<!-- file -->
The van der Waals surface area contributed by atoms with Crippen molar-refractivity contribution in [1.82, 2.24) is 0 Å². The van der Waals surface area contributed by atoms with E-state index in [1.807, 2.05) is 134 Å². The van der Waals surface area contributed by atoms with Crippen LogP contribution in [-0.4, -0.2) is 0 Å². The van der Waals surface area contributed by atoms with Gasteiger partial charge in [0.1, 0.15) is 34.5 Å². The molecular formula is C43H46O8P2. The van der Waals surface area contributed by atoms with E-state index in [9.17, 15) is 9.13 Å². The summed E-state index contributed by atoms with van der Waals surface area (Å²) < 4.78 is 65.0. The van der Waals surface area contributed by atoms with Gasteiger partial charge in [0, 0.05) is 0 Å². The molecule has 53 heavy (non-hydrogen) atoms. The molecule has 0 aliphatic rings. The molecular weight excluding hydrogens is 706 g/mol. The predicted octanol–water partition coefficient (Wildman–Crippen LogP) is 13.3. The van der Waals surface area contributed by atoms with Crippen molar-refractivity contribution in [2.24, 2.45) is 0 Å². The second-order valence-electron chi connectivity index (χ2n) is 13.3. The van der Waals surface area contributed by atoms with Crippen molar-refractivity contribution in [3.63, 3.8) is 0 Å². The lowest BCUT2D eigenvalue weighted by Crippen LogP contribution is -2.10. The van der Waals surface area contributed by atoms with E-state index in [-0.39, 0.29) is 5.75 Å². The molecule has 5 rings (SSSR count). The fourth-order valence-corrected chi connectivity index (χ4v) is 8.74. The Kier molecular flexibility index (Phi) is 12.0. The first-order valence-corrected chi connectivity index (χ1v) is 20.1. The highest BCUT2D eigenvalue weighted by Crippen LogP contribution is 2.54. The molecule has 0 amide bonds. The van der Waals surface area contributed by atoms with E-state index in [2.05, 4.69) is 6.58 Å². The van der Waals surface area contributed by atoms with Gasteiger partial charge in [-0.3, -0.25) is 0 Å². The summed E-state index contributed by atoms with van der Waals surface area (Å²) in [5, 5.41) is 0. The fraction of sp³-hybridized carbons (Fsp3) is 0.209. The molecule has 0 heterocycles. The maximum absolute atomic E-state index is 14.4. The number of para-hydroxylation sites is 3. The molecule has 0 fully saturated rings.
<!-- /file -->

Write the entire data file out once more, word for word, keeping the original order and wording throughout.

The van der Waals surface area contributed by atoms with Crippen molar-refractivity contribution in [1.82, 2.24) is 0 Å². The van der Waals surface area contributed by atoms with E-state index in [1.807, 2.05) is 134 Å². The van der Waals surface area contributed by atoms with Crippen LogP contribution in [-0.4, -0.2) is 0 Å². The van der Waals surface area contributed by atoms with Gasteiger partial charge in [0.1, 0.15) is 34.5 Å². The molecular formula is C43H46O8P2. The van der Waals surface area contributed by atoms with E-state index in [9.17, 15) is 9.13 Å². The summed E-state index contributed by atoms with van der Waals surface area (Å²) < 4.78 is 65.0. The van der Waals surface area contributed by atoms with Gasteiger partial charge in [0, 0.05) is 0 Å². The molecule has 53 heavy (non-hydrogen) atoms. The molecule has 0 aliphatic rings. The molecular weight excluding hydrogens is 706 g/mol. The predicted octanol–water partition coefficient (Wildman–Crippen LogP) is 13.3. The van der Waals surface area contributed by atoms with Crippen molar-refractivity contribution in [2.24, 2.45) is 0 Å². The second-order valence-electron chi connectivity index (χ2n) is 13.3. The van der Waals surface area contributed by atoms with Crippen molar-refractivity contribution in [3.63, 3.8) is 0 Å². The lowest BCUT2D eigenvalue weighted by Crippen LogP contribution is -2.10. The van der Waals surface area contributed by atoms with E-state index in [-0.39, 0.29) is 5.75 Å². The molecule has 5 rings (SSSR count). The fourth-order valence-corrected chi connectivity index (χ4v) is 8.74. The Kier molecular flexibility index (Phi) is 12.0. The first-order valence-corrected chi connectivity index (χ1v) is 20.1. The highest BCUT2D eigenvalue weighted by Crippen LogP contribution is 2.54. The molecule has 0 amide bonds. The van der Waals surface area contributed by atoms with E-state index in [2.05, 4.69) is 6.58 Å². The van der Waals surface area contributed by atoms with Gasteiger partial charge in [-0.3, -0.25) is 0 Å². The summed E-state index contributed by atoms with van der Waals surface area (Å²) in [5, 5.41) is 0. The fraction of sp³-hybridized carbons (Fsp3) is 0.209. The molecule has 0 heterocycles. The maximum absolute atomic E-state index is 14.4. The number of para-hydroxylation sites is 3. The molecule has 0 fully saturated rings.